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I was reading about Default Parameter Values in Python on Effbot.

There is a section later in the article where the author talks about Valid uses for mutable defaults and cites the following example:

and, for highly optimized code, local rebinding of global names:

import math

def this_one_must_be_fast(x, sin=math.sin, cos=math.cos):
    ...

I haven't been able to locate how this causes fast/highly optimised execution of code. Can somebody enlighten on this with a well informed (and preferably with citations) answer?

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  • Because it does the lookup of e.g. math.cos only once, at definition time. After that, it's found locally. Otherwise, the interpreter has to go looking through locals, nonlocals, imports every time math.cos is called.
    – jonrsharpe
    Aug 28, 2014 at 13:56
  • 1
    @roippi I couldn't locate that question when I was looking to ask mine. Agreed the answers are same, but it might help to keep this around so I don't have to interpret the underlying question. Also, am targeting a specific approach (of local rebinding) in this question. Anyway. Whatever call the community makes. Aug 28, 2014 at 14:12
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    @roippi: sure, but I personally only dupvote strictly identical questions (up to the wording), not "conceptually similar".
    – georg
    Aug 28, 2014 at 14:14
  • 2
    Dupes are not some sort of punishment for being unable to find your answer. They are helpful signposts that point people who are having the same problem (but similarly don't know exactly what to search for) to a high-quality canonical answer.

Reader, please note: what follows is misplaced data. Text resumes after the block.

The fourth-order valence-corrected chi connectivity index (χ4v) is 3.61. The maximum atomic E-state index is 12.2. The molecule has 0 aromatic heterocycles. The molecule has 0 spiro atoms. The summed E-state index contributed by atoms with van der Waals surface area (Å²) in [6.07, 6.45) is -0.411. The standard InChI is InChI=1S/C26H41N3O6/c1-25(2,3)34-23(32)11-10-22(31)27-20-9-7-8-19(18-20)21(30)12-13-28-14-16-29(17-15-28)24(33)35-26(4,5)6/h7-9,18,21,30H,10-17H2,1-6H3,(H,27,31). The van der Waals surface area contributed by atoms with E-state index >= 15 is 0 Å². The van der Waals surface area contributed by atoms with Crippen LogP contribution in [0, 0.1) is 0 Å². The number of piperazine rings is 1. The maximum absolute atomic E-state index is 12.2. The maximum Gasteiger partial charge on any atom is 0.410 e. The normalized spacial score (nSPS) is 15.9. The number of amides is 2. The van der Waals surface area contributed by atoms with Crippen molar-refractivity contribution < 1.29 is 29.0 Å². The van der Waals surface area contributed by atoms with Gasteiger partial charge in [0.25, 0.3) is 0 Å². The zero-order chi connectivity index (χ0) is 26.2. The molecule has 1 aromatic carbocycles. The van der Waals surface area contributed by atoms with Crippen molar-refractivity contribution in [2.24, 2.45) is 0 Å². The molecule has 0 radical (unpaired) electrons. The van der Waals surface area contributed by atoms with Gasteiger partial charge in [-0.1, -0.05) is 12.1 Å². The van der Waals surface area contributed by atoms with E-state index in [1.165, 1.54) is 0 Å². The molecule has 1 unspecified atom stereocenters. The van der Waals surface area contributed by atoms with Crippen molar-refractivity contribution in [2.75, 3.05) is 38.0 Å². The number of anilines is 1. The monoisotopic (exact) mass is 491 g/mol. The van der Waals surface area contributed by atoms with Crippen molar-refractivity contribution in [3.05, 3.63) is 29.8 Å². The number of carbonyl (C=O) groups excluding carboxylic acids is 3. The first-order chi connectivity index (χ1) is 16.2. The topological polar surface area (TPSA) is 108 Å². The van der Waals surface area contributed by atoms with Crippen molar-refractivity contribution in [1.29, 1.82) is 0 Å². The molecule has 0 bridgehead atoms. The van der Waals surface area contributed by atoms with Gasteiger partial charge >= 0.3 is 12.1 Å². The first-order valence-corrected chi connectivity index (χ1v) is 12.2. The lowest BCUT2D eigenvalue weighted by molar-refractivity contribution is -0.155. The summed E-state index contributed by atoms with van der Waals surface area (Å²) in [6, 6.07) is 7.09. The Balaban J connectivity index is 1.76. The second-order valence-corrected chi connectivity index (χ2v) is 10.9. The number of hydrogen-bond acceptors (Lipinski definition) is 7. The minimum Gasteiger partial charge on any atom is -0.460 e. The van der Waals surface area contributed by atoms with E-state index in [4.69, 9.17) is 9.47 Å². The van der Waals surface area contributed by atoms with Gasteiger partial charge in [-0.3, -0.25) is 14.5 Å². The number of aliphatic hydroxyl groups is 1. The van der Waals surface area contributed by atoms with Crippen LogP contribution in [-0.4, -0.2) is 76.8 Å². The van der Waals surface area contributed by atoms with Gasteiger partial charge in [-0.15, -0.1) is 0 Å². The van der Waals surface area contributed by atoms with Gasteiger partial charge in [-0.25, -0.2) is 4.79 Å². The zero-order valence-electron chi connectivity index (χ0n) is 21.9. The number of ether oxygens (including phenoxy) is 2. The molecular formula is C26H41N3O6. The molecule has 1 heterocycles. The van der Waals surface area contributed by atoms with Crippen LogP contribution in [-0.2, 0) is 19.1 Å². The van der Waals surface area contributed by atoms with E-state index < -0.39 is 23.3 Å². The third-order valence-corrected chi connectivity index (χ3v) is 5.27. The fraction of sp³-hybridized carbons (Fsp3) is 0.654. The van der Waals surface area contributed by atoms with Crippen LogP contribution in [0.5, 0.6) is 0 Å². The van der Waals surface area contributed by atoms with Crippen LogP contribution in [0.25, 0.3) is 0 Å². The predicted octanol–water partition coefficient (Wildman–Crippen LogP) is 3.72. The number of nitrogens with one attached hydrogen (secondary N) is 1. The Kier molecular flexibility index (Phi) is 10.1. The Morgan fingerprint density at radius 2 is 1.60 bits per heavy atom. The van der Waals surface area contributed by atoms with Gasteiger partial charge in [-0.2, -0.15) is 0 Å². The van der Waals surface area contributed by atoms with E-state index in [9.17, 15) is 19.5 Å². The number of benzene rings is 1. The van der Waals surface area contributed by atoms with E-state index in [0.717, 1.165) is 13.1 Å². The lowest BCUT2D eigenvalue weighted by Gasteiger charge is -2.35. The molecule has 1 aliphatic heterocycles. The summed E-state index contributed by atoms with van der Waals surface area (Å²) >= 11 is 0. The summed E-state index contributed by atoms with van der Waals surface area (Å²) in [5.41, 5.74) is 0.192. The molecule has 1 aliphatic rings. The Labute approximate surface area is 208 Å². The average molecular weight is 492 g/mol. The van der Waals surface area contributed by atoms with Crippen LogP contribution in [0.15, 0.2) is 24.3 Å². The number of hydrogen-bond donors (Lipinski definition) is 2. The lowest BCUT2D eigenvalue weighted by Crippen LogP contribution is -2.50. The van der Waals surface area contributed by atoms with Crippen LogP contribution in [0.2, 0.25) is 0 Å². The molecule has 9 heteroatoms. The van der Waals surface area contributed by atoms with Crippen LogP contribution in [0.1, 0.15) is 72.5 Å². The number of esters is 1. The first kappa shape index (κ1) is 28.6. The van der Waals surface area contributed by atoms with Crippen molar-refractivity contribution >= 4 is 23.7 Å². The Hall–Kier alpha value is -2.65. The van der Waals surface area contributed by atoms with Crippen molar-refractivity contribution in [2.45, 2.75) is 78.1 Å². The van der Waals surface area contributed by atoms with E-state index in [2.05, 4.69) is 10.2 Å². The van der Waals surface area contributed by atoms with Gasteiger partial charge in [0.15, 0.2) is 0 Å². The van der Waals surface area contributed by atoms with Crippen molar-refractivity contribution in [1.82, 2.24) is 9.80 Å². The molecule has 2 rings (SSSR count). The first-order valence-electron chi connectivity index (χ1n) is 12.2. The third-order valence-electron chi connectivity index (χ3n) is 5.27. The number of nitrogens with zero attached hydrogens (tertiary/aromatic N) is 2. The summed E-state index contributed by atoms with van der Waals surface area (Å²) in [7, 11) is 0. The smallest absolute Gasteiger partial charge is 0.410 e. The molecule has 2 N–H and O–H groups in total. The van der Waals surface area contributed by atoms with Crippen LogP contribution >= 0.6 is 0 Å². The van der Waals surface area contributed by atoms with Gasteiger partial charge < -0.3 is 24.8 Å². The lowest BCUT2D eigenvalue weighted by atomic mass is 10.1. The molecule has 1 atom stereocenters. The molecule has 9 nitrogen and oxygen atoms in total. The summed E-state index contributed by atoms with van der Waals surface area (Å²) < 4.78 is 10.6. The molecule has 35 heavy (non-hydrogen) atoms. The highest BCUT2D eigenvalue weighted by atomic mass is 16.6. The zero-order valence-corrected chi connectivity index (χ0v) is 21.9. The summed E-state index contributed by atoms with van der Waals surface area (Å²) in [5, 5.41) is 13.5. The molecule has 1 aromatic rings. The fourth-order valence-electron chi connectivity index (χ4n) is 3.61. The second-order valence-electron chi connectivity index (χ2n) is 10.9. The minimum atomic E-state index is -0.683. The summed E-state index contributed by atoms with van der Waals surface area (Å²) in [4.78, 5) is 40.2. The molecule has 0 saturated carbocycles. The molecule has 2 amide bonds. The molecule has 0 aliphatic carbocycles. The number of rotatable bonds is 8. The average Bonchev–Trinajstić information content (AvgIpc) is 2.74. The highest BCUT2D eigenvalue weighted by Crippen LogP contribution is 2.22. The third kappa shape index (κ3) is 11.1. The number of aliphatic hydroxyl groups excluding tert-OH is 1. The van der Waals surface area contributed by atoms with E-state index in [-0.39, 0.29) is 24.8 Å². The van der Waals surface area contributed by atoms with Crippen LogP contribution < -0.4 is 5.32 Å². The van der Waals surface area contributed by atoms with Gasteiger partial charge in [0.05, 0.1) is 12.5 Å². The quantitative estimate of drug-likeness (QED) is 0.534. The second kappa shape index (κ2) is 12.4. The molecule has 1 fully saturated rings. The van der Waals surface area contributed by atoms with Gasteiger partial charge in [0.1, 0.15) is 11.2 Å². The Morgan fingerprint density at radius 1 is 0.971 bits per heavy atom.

– roippi
    Aug 28, 2014 at 14:21
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    This might not help but as a citation to check if local rebinding is actually fast: gist.github.com/keshavagrawal89/aeb439130dfa12e1e58a Check the time difference. Aug 28, 2014 at 15:11

1 Answer 1

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CPython access to local variable is index-based (involving the LOAD_FAST opcode).

On the other hands, globals are accessed through name lookup in a dictionary (using opcode LOAD_GLOBAL). For module variables, it's a two step process. Using a first look-up (LOAD_GLOBAL) to push the module object, and then using a second look-up (LOAD_ATTR) to locate the appropriate member.

Even if dictionary lookup is highly optimized, it can't beat indirect access.

import math
def f():
    math.sin(1)

  4           0 LOAD_GLOBAL              0 (math)   ***
              3 LOAD_ATTR                1 (sin)    ***
              6 LOAD_CONST               1 (1)
              9 CALL_FUNCTION            1
             12 POP_TOP             
             13 LOAD_CONST               0 (None)
             16 RETURN_VALUE


from math import sin
def f():
    sin(1)

  4           0 LOAD_GLOBAL              0 (sin)    ***
              3 LOAD_CONST               1 (1)
              6 CALL_FUNCTION            1
              9 POP_TOP             
             10 LOAD_CONST               0 (None)
             13 RETURN_VALUE


def f(sin=math.sin):
    sin(1)


  7           0 LOAD_FAST                0 (sin)    ***
              3 LOAD_CONST               1 (1)      
              6 CALL_FUNCTION            1
              9 POP_TOP             
             10 LOAD_CONST               0 (None)
             13 RETURN_VALUE  
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    There are actually two improvements here: the local variable, and the one-time lookup from the math namespace. You can see the difference by using from math import sin and examining def h(): sin(1). It still uses LOAD_GLOBAL to find sin, but improves over f by not needing LOAD_ATTR.
    – chepner
    Aug 28, 2014 at 14:26
  • @chepner Yeah. I tried to say that " For module variables, you might even have several dictionary lookups" but wasn't able to express it clearly. Thank you for your comment! Aug 28, 2014 at 14:32

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